Don’t tell my kids but…


In our family, we have the Birthday Season smack dab in between the Christmas Season and the Summer Season. Our three children were born in August…then September…then October. Since it’s currently September 13th, we are very much in the thick of it. My master bedroom closet is filled with dollar-store chef’s hats and impossibly miniature rolling pins for Miss Ceci’s cooking party. I’m frantically cleaning out the toy room, making room for gifts they’ll receive that they in no way need (but will very much enjoy). And I am idly murmuring, as we stroll the toy aisles of Target, “maybe for your birthday” and “put it on your list.”

Maybe I’m alone but here’s a secret.

When my kids really want something. I mean when they talk about it again and again. When they ask me to search for pictures of it online. When they watch numbingly ridiculous YouTube videos featuring this “must-have” toy. When they truly desire something…my heart aches to give it to them.

It does. I feel like such a sucker. I want them to have what they ask for.

Does this make me a bad mother? (I hope not).

Are my kids going to turn into materialistic zombies? (Probably, if I’m not careful).

But wait…hear me out.

Ceci, 5 this month, loves life. She loves everything about life. She loves the colors of life. The sounds of life. The activities of life. Ceci loves the way her water bottle sounds like a dolphin. She loves how anything coconut smells like her Aunt Mimi. She loves how people love her. She loves tiny-teeny surprises. She loves big, huge surprises.

And when she gets gifts, her whole body squeals. Her little eyes squish up, her cheeks lift into two flushed, pink marshmallows, her little body scrunches together as she gasps and shouts her delight. It’s seriously the best thing to watch.

I genuinely enjoy it.

So when Cec, or any of the girls, fixate on something and really go to town with an effort that borders on manipulation to convince me to purchase this thing for their birthday, I’m apt to figure a way to make it happen.

Or when they ask to go visit their baby cousin. Or go to the library. Or go see their aunt in the hospital. Or play in the park. Or play a board game. Or anything.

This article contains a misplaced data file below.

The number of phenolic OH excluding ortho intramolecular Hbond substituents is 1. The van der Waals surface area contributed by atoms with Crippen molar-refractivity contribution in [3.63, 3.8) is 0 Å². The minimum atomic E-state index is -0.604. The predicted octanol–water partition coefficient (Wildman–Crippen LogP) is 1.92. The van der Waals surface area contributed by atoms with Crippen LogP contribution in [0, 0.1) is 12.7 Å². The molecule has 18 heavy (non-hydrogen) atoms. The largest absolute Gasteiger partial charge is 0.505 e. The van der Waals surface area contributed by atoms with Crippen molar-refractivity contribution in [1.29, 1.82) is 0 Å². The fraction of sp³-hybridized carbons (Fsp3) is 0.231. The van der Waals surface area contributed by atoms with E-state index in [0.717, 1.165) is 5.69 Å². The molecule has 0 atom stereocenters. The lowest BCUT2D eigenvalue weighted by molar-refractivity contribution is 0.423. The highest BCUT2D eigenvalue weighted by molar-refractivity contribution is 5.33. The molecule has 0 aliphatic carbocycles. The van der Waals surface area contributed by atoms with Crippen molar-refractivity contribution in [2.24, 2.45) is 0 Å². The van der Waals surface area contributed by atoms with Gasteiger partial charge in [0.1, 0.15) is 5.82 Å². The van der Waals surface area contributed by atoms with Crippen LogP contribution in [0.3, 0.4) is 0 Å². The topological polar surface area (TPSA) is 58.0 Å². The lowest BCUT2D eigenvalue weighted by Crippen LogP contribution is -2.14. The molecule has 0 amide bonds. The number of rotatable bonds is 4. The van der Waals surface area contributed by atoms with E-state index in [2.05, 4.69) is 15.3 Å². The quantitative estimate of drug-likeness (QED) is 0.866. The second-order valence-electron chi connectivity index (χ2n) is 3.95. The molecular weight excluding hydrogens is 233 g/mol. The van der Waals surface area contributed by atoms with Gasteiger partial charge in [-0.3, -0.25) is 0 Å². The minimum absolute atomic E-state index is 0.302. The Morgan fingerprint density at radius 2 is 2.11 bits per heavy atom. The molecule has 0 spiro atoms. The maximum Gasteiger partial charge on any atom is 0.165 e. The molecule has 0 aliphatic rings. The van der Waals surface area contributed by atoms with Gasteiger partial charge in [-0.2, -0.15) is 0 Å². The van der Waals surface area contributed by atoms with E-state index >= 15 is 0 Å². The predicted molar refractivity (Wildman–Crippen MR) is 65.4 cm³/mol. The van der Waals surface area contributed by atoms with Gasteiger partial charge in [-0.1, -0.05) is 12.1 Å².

A one-time ask usually doesn’t do it. I hate to admit it, but I’m most likely in the middle of my own well-laid plans and I’m hesitant to stray from them. But an eager, polite, puppy-eyed appeal will get me. It really will.

Let me amend this. This does NOT mean they get what they ask for. They don’t. We simply don’t have the funds or stupidity to go that route. But the desire to provide it is there.

I suppose that means I’m weak. That I bend to a small child’s will. That I give in, or wish to give in, easily.

But wait.

Before I go all hard on myself here. I’ve heard these words before.

Ask and you shall receive…

Seek and you shall find….

Knock and the door shall be opened to you…


The truth is, I think the desire within me to grant wishes is a small, minuscule offshoot from God’s desire to grant ours. And just as I will not be giving my kids an ice cream sandwich for a bedtime snack, God will not (for some reason unknown to me) allow me to win the lottery, no matter how sweetly I ask.

I’m not a preacher or a priest or a theologist.

But I am a believer. And reflecting on my desire to grant my children a thousand wishes helps me to understand God’s word just a little bit better. In fact, the verses that follow this rather famous one compare God’s love to that of a parent granting life-giving gifts.

We, like God, are eager to give. And we, like God, are hopeful our children want and ask for things that can be granted and that bring us all closer to Heaven, instead of further away.

My desire to be a genie in a bottle fails, regularly. God gave me this urge-to-give so I may bring myself and my children closer to him. He did not give it so I’d run out to get the latest season of Shopkins. But I do believe this desire, though flawed in my human self,  is a small spark from the fire of love God has and feels for us.

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